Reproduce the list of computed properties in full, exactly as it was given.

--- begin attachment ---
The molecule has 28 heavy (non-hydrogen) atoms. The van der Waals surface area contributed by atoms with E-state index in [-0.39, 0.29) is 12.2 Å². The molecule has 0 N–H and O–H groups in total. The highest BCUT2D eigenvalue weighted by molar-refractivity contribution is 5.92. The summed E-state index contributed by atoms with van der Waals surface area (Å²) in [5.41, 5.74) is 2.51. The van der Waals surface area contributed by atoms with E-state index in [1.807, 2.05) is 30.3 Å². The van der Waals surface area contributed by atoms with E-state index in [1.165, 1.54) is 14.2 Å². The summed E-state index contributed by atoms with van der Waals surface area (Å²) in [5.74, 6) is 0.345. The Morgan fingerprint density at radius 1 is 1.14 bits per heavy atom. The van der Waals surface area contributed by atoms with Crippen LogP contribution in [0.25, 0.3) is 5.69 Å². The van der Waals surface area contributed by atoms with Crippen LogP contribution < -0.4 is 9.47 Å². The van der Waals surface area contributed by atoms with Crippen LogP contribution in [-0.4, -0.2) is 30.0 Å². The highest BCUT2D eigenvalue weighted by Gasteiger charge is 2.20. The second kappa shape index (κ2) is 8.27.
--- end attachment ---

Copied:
The molecule has 28 heavy (non-hydrogen) atoms. The van der Waals surface area contributed by atoms with E-state index in [-0.39, 0.29) is 12.2 Å². The molecule has 0 N–H and O–H groups in total. The highest BCUT2D eigenvalue weighted by molar-refractivity contribution is 5.92. The summed E-state index contributed by atoms with van der Waals surface area (Å²) in [5.41, 5.74) is 2.51. The van der Waals surface area contributed by atoms with E-state index in [1.807, 2.05) is 30.3 Å². The van der Waals surface area contributed by atoms with E-state index in [1.165, 1.54) is 14.2 Å². The summed E-state index contributed by atoms with van der Waals surface area (Å²) in [5.74, 6) is 0.345. The Morgan fingerprint density at radius 1 is 1.14 bits per heavy atom. The van der Waals surface area contributed by atoms with Crippen LogP contribution in [0.25, 0.3) is 5.69 Å². The van der Waals surface area contributed by atoms with Crippen LogP contribution < -0.4 is 9.47 Å². The van der Waals surface area contributed by atoms with Crippen LogP contribution in [-0.4, -0.2) is 30.0 Å². The highest BCUT2D eigenvalue weighted by Gasteiger charge is 2.20. The second kappa shape index (κ2) is 8.27.